New Mothers Need Better Mental Health Support

This week is Maternal Mental Health Week, and it's time to have honest conversations about birth, and the challenges new mothers face.

By Wera Hobhouse, May 07, 2020 1:05

This was originally published in The Times on May 7th. The full article can be read here:

This week is Maternal Mental Health Week, and it's time to have honest conversations about birth, and the challenges new mothers face. For many women, giving birth is a defining trauma which can linger for a lifetime.

I have been talking about perinatal mental illness in Parliament for over a year, but never has the issue been so important. In the context of Covid-19, giving birth - like almost everything else - has changed.

We have seen examples of mothers asked to deliver babies without the support of a partner in the ward, meaning they had to face the most traumatic part of the birth alone. Thankfully that guidance has changed, but many expectant mothers will have had to dramatically alter their birth plans as a result of the ongoing crisis. 

New mothers then face being isolated at home with their new babies under the same lock-down rules as the rest of us.

Some new mothers may value this time with family, but for many it can be excruciating. New babies bring a huge amount of change, and research suggests that this time can be a precarious one for family relationships.

Single mothers may struggle even more. They may find themselves unable to get childcare, or rely on informal family support.

Last March I introduced a Private Members’ Bill, which would have seen all new mothers get a six-week mental health check-up. In April, this change was introduced by NHS England, a victory for new mothers across the country.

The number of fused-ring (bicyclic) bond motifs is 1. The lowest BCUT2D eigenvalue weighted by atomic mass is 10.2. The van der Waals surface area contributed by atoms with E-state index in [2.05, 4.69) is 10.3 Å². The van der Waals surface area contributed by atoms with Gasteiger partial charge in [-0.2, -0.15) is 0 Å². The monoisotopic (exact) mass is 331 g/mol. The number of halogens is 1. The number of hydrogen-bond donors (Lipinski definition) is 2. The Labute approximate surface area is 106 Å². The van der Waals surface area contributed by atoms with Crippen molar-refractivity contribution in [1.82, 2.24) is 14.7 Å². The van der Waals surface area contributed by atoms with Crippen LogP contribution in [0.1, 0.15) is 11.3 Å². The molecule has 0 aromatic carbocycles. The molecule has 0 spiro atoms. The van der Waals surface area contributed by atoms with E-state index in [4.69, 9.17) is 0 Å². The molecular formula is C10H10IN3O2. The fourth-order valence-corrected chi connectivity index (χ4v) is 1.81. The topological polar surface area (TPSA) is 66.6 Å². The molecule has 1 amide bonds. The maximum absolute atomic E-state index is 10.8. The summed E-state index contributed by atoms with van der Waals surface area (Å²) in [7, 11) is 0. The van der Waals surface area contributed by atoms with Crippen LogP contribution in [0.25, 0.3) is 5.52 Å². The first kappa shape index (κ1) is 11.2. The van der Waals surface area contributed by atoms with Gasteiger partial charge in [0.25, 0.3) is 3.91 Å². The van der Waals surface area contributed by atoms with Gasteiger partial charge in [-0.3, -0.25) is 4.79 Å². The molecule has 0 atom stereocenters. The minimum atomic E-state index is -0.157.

This is an encouraging first step. However, there is more important work to be done to ensure that maternal mental health is safeguarded for a post-lock down future.

Firstly, we must ensure that mental health checks for mothers are actually taking place across England and Wales.

What makes these checks special is that they happen in a separate appointment so that new mothers do not feel that their mental health is an afterthought or in competition with their baby for their doctor’s attention. We must ensure that this is still happening – even in the context of lock-down.

Evidence suggests that maternal mental illness can have devastating consequences for both mother and infant, who can carry this trauma with them through life.

The public health benefits of a properly carried out six-week mental health check for mothers are painfully clear – perinatal mental illness currently costs our public purse £8.1 billion for every year of births, with much of that cost relating to the impact on the child.

Beyond this we must also change the way we talk about motherhood.

Many women simply don’t feel able to contradict the narrative, reinforced constantly, that motherhood is meant to be wonderful. Research shows that 60% of new mothers feel unable to talk to a health professional about their emotional state. Sadly, this is not something that a six-week check-up alone can fix.

The way we treat mental health is simply not good enough. Without proper funding, mental health conditions will continue to silently cripple our communities. Covid-19 will have hugely exacerbated this problem.

We need to be honest about mental health in general, and talk about the reality giving birth, especially in lock-down. Honesty is the first step. Funding is the second.

New mothers need our support for their own sake, and for the sake of their families and their children.


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